The Domino Effect of the Consequences of Sin

lightstock_66582_medium_user_2441408The devil tries his best to get us to think of the pleasure of the moment.  His preference is to keep us from even thinking about the future but, failing that, he tries to get us to envision an unrealistic view of the future.  I am reminded of a multivitamin that was very popular in Nigeria when I was growing up.  Everyone simply called it ‘multivite.’  The manufacturers of ‘multivite’ knew that the core of the tablet was very bitter, so they made sure they had a thin sugar coating around it.  You were tempted to think that it was a very sweet tablet, but that feeling was short-lived, for you soon realized that much of the tablet was actually very bitter.  That is what the devil does with sin.  The devil tries to get us to concentrate on the thin, sweet, momentary pleasure of sin that would very quickly give way to the long-lasting bitter consequences.

Adam and Eve found this out the hard way.  When the devil in the form of the serpent tempted Eve, Eve explained that God had commanded them not to eat fruit from the tree of the knowledge of good and evil, and that should they eat of it they would surely die.  The serpent would respond by saying, “You will not surely die.  For God knows that when you eat of it your eyes will be opened, and you will be like God knowing good and evil” (Genesis 3:4-5).   In saying, “You will not surely die” the serpent was lying.  The serpent then got Eve to concentrate on the pleasure of the moment, saying, “Your eyes will be opened.”   Finally the serpent over-glamorized what would be the aftermath of the fall.  The serpent would say, “You will be like God knowing good and evil.”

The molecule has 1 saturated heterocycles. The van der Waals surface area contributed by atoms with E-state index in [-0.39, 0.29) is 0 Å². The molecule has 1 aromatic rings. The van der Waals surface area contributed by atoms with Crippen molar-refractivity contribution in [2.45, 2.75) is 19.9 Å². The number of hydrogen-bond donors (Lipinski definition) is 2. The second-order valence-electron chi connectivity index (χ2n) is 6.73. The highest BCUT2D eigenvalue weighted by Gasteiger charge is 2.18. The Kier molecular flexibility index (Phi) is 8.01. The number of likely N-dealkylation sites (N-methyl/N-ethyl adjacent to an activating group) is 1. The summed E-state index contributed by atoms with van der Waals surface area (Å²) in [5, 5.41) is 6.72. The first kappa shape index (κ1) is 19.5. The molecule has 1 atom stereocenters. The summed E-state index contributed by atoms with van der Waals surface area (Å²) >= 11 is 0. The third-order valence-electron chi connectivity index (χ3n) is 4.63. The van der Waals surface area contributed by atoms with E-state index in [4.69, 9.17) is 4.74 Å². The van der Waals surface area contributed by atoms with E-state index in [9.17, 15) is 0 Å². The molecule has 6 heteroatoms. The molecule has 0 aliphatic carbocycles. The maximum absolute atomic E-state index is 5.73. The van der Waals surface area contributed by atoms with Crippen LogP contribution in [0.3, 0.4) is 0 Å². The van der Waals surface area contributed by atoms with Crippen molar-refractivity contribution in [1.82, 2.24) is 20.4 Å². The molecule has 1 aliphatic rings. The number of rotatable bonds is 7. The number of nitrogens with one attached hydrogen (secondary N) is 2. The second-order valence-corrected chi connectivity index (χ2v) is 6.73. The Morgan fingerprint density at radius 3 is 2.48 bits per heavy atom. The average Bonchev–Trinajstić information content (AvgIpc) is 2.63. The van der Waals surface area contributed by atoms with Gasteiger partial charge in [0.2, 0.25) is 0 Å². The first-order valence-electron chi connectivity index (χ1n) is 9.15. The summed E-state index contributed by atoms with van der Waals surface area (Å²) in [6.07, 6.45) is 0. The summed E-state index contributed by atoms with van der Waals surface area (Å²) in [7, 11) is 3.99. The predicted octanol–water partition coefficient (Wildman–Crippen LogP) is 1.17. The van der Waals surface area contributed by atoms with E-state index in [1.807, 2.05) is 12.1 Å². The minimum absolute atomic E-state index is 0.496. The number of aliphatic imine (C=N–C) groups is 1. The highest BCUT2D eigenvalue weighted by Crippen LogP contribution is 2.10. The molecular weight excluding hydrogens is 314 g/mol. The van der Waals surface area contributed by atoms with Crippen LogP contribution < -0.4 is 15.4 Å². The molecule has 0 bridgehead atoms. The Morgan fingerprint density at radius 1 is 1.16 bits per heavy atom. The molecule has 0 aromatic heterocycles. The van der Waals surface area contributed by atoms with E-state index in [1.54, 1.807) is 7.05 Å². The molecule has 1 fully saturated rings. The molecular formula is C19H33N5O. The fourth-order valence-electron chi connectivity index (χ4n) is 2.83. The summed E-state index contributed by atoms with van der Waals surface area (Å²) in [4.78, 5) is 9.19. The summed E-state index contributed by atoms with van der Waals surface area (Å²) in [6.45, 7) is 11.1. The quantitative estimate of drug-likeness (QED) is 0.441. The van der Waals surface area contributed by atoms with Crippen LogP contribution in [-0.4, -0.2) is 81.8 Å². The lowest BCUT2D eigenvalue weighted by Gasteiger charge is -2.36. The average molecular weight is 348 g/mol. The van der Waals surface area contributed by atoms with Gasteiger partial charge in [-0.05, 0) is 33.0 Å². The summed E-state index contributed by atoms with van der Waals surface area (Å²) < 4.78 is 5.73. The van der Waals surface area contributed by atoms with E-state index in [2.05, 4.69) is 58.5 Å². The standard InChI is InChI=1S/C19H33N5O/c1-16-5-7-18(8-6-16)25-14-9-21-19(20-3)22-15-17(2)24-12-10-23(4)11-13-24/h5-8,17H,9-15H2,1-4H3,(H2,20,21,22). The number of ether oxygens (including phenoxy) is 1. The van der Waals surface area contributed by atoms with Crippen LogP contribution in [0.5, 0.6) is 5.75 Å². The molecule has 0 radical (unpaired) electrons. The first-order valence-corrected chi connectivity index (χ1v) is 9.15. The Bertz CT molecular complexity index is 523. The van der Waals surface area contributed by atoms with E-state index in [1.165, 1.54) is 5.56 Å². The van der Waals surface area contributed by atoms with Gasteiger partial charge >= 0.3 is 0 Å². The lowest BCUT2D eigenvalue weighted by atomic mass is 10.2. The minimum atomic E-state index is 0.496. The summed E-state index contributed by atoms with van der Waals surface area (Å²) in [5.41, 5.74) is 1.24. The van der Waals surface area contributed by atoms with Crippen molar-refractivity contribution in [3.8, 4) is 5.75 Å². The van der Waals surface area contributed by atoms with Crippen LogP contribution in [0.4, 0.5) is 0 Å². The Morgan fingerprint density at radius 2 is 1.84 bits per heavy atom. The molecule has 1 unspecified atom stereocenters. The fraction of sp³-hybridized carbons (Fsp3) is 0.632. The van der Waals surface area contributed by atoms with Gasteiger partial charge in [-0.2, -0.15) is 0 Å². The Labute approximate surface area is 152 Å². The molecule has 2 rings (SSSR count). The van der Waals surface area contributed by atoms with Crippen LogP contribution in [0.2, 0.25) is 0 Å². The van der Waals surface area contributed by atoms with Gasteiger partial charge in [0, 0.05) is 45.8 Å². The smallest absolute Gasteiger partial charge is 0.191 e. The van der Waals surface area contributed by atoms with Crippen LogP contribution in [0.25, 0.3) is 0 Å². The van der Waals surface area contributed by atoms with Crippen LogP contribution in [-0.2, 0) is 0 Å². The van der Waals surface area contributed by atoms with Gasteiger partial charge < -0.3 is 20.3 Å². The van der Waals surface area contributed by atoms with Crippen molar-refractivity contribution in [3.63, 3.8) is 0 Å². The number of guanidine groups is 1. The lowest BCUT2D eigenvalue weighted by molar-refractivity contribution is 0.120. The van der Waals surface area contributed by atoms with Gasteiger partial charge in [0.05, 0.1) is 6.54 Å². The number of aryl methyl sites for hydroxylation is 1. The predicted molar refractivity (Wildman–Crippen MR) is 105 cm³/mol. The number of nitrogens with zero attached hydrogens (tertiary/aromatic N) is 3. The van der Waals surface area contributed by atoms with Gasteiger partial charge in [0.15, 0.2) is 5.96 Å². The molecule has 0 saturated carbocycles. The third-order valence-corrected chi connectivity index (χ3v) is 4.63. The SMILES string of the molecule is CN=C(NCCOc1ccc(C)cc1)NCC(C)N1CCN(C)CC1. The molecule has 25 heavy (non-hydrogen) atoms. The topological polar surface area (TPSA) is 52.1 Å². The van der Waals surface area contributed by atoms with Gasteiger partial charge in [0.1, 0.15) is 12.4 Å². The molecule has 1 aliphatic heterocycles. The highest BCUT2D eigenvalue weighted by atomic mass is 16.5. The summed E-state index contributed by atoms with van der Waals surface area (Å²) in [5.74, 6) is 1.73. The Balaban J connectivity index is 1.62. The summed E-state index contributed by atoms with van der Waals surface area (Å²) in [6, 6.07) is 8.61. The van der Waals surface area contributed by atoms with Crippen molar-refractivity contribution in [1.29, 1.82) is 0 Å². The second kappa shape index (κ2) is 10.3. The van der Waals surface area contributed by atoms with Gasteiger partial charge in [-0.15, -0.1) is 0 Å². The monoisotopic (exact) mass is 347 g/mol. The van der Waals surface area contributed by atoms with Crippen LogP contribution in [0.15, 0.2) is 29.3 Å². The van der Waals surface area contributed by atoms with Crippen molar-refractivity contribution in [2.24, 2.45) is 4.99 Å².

Adam and Eve ate the forbidden fruit and, as a domino effect, there were some dire consequences for them as well as some dire consequences that went beyond them. Continue reading

Why did God create the Tree of the Knowledge of Good and Evil?

A friend of mine recently asked me this question:

I’m often asked questions like this: why did God put the tree of knowledge of good and evil in the garden if he knew that Adam and Eve would disobey him? I’d be interested to know how you answer that question.

Here is how I responded:

You ask an important question, a question theologians, philosophers, and believers have been puzzling over for hundreds–if not thousands–of years. There is much we do not know about that time, so whatever we say about it must be held humbly. People of good faith debate whether we are to read Genesis 1-3 as literal history or as a metaphor broadly of who created us, why, who were are as human beings, and what has gone so terribly wrong. Regardless of how you read it, there is a looming question: why did God put the tree of the knowledge of good and evil in the garden if he knew that Adam and Eve would disobey him? Continue reading

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